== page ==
McDonald's says no to kids' health

printer friendlyprinter friendly

Last year, San Francisco passed a groundbreaking ordinance to require restaurants offering free toys in kids' meals to make sure that those meals met certain minimum -- and very reasonable -- nutrition requirements. Now, McDonald's has decided to sidestep the law and charge a dime for each of its Happy Meal toys so that it doesn't have to make the meals any healthier (read: less bad) for kids. The kicker: They're painting this as an act of charity and donating those dimes to the local Ronald McDonald House.

Lawyer and writer Michele Simon has taken the food giant to task for this stunt and questioned whether the 10-cent toy gimmick really is in full compliance with the law. And good for her for doing so. After all, this law was designed specifically to "disassociate toys from unhealthy food," as Simon put it.

But what if McDonald's is in full compliance? Then what? Are they in the clear? Do they get to go on with business as usual?

Hardly. Pressure is on from parents and advocates everywhere. They are holding McDonald's and other food and beverage companies responsible for the health harms that their products cause. Why? Because we have a health crisis in this country and food companies are unwilling to reign in their junk food marketing to help abate it. So, whether McDonald's actions are legal are not, the real issue here -- children's health -- should not get lost in the conversation.

Even as childhood obesity rates and related health problems continue to climb, McDonald's and other companies seem as insistent as ever on circumventing parents and marketing high-calorie, low-nutrition food and drinks to young kids. Research from Yale's Rudd Center on Food Policy and Obesity has showed that McDonald's is using online marketing to attract children and teens. And numerous case studies -- compiled by BMSG in partnership with the Center for Digital Democracy and National Policy & Legal Analysis Network to Prevent Childhood Obesity -- show that McDonald's is among many companies that use aggressive digital marketing to target youth and get them to engage and bond with brands.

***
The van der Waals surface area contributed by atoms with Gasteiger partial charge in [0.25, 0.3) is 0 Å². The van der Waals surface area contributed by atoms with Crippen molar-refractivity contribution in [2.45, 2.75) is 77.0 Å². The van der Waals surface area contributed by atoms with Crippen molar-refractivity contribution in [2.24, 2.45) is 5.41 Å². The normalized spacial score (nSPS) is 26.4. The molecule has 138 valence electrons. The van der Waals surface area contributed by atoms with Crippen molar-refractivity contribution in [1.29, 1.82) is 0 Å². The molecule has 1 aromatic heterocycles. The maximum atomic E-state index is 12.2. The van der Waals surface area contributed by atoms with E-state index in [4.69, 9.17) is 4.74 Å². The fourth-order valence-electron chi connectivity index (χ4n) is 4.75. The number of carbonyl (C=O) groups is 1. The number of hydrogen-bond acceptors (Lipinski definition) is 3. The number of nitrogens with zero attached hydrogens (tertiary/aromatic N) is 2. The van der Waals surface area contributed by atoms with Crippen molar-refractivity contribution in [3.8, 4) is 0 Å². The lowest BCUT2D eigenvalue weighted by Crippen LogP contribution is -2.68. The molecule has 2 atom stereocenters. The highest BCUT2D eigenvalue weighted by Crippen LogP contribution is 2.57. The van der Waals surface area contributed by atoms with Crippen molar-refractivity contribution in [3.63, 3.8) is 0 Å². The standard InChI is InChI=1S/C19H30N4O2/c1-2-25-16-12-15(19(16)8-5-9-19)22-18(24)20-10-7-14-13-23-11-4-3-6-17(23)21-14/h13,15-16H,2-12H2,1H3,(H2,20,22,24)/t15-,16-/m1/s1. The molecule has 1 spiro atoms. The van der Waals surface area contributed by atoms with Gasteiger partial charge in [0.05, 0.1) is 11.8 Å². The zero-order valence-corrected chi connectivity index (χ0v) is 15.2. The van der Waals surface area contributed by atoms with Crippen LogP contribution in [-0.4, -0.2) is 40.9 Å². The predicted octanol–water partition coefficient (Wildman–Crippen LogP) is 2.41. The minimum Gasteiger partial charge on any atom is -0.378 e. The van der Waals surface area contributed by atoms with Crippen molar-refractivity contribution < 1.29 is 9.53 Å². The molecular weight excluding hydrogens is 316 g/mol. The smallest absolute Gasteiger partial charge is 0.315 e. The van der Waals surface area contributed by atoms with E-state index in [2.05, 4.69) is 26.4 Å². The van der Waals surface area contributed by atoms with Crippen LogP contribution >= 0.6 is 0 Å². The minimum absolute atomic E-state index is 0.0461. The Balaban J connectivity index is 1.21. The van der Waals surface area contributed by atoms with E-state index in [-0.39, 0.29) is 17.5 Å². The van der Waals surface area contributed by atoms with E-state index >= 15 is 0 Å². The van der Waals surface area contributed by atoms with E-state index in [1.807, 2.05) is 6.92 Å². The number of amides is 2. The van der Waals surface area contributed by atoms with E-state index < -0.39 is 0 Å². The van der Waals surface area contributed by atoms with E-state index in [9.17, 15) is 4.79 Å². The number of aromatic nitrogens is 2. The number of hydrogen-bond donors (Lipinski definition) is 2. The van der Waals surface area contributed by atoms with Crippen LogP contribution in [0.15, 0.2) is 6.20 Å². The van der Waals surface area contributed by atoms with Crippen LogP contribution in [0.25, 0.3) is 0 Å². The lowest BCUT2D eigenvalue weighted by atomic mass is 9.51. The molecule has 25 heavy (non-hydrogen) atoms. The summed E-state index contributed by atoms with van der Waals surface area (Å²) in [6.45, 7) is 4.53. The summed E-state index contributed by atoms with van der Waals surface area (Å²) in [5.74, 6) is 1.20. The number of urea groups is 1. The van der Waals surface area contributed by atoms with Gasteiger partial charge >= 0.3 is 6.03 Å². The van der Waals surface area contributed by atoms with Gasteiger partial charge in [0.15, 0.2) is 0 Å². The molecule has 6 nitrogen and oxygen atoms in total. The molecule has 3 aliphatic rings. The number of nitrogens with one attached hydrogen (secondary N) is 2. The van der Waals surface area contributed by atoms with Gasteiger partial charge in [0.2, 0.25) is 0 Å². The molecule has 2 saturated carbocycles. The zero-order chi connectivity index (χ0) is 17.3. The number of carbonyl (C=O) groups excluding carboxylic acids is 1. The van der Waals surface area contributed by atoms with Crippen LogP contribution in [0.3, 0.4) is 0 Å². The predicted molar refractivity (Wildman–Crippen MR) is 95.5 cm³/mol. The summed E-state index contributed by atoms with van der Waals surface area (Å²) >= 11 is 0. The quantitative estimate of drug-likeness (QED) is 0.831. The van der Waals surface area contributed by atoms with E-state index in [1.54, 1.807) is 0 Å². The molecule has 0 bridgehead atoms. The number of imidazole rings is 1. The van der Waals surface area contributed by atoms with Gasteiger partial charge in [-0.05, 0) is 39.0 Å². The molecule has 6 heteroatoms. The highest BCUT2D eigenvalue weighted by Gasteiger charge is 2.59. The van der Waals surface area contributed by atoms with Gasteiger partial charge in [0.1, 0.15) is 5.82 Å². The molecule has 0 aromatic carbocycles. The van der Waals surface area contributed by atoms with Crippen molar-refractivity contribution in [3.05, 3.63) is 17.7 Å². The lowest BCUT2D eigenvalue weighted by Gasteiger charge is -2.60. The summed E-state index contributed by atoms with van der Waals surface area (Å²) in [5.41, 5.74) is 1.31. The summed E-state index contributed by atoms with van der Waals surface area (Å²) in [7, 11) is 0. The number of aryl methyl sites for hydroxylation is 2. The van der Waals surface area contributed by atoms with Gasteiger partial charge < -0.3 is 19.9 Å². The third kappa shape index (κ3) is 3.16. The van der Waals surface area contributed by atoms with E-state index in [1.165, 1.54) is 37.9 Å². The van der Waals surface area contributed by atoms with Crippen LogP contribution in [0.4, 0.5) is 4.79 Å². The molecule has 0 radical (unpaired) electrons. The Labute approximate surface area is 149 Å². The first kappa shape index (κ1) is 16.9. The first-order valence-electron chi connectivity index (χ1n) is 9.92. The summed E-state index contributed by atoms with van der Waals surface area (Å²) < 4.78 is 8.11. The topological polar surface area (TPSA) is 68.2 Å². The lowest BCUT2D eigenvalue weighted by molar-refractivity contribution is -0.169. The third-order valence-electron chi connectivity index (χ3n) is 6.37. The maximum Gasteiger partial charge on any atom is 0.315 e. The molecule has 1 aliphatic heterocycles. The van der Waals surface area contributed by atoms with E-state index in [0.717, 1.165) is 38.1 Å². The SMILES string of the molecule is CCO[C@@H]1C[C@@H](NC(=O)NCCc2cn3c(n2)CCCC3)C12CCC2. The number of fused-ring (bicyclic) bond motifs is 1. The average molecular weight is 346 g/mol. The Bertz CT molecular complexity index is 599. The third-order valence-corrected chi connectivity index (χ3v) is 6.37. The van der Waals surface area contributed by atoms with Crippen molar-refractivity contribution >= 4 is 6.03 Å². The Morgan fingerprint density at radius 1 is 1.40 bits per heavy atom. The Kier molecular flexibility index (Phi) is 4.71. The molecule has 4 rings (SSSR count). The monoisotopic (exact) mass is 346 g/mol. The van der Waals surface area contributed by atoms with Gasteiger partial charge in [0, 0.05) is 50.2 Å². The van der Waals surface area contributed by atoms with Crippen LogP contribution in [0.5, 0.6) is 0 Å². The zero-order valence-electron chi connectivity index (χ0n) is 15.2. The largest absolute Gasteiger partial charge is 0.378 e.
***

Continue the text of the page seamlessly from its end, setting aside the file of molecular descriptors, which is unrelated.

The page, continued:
What does all of this mean? First, it reaffirms what so many already know: that advocates, parents, policymakers and health professionals of all stripes have their work cut out for them. Big Food's gloves are off, and it will take continued action on the part of all of these groups to chip away at the power that allows them to continually flout health.

Second, it means that food and beverage companies have their work cut out for them too. Michele Simon is just one of many heavyweights in the public health arena who -- I think it's safe to say -- is not about to let Big Food off the hook. Every Happy Meal-type shenanigan just emboldens those who care about public health even more. And the general public is growing impatient with seeing such institutions flex disproportionate amounts of power in ways that hurt society collectively. The resilience and tenacity of the Occupy movement speak to this. When people band together in the name of a shared goal and decide they've had enough of something, history shows the underdog can absolutely prevail. Public health and community groups have proven this with tobacco, with childhood lead poisoning, with seat belt laws, etc. -- and we're adding the food environment to that list.